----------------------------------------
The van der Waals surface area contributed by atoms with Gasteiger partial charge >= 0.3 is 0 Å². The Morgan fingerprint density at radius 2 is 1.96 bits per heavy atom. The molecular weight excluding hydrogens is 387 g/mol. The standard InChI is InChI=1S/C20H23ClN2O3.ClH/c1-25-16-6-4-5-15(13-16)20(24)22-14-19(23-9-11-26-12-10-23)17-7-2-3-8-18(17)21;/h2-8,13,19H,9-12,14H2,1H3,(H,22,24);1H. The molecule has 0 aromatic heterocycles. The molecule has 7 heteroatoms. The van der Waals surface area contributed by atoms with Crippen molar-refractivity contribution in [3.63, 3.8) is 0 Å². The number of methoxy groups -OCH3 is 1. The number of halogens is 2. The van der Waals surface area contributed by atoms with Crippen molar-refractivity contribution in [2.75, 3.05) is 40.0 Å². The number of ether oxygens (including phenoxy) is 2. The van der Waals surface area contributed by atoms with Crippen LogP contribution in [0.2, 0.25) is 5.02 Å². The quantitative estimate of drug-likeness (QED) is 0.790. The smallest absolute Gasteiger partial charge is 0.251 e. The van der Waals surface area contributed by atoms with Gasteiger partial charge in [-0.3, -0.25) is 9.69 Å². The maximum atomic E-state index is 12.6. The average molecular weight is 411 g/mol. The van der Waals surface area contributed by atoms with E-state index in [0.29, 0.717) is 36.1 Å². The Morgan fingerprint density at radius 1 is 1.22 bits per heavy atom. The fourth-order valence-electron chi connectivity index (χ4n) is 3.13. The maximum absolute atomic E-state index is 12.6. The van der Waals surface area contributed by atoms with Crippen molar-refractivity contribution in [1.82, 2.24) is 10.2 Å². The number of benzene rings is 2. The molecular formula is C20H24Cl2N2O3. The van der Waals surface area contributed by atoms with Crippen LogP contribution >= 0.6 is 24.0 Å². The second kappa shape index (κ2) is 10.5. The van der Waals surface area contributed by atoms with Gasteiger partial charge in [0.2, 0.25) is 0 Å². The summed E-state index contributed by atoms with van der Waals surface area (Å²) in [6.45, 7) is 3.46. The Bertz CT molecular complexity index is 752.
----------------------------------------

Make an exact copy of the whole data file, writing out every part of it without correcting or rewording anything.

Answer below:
The van der Waals surface area contributed by atoms with Gasteiger partial charge >= 0.3 is 0 Å². The Morgan fingerprint density at radius 2 is 1.96 bits per heavy atom. The molecular weight excluding hydrogens is 387 g/mol. The standard InChI is InChI=1S/C20H23ClN2O3.ClH/c1-25-16-6-4-5-15(13-16)20(24)22-14-19(23-9-11-26-12-10-23)17-7-2-3-8-18(17)21;/h2-8,13,19H,9-12,14H2,1H3,(H,22,24);1H. The molecule has 0 aromatic heterocycles. The molecule has 7 heteroatoms. The van der Waals surface area contributed by atoms with Crippen molar-refractivity contribution in [3.63, 3.8) is 0 Å². The number of methoxy groups -OCH3 is 1. The number of halogens is 2. The van der Waals surface area contributed by atoms with Crippen molar-refractivity contribution in [2.75, 3.05) is 40.0 Å². The number of ether oxygens (including phenoxy) is 2. The van der Waals surface area contributed by atoms with Crippen LogP contribution in [0.2, 0.25) is 5.02 Å². The quantitative estimate of drug-likeness (QED) is 0.790. The smallest absolute Gasteiger partial charge is 0.251 e. The van der Waals surface area contributed by atoms with Gasteiger partial charge in [-0.3, -0.25) is 9.69 Å². The maximum atomic E-state index is 12.6. The average molecular weight is 411 g/mol. The van der Waals surface area contributed by atoms with E-state index in [0.29, 0.717) is 36.1 Å². The Morgan fingerprint density at radius 1 is 1.22 bits per heavy atom. The fourth-order valence-electron chi connectivity index (χ4n) is 3.13. The maximum absolute atomic E-state index is 12.6. The van der Waals surface area contributed by atoms with Crippen molar-refractivity contribution in [1.82, 2.24) is 10.2 Å². The number of benzene rings is 2. The molecular formula is C20H24Cl2N2O3. The van der Waals surface area contributed by atoms with Crippen LogP contribution >= 0.6 is 24.0 Å². The second kappa shape index (κ2) is 10.5. The van der Waals surface area contributed by atoms with Gasteiger partial charge in [0.2, 0.25) is 0 Å². The summed E-state index contributed by atoms with van der Waals surface area (Å²) in [6.45, 7) is 3.46. The Bertz CT molecular complexity index is 752.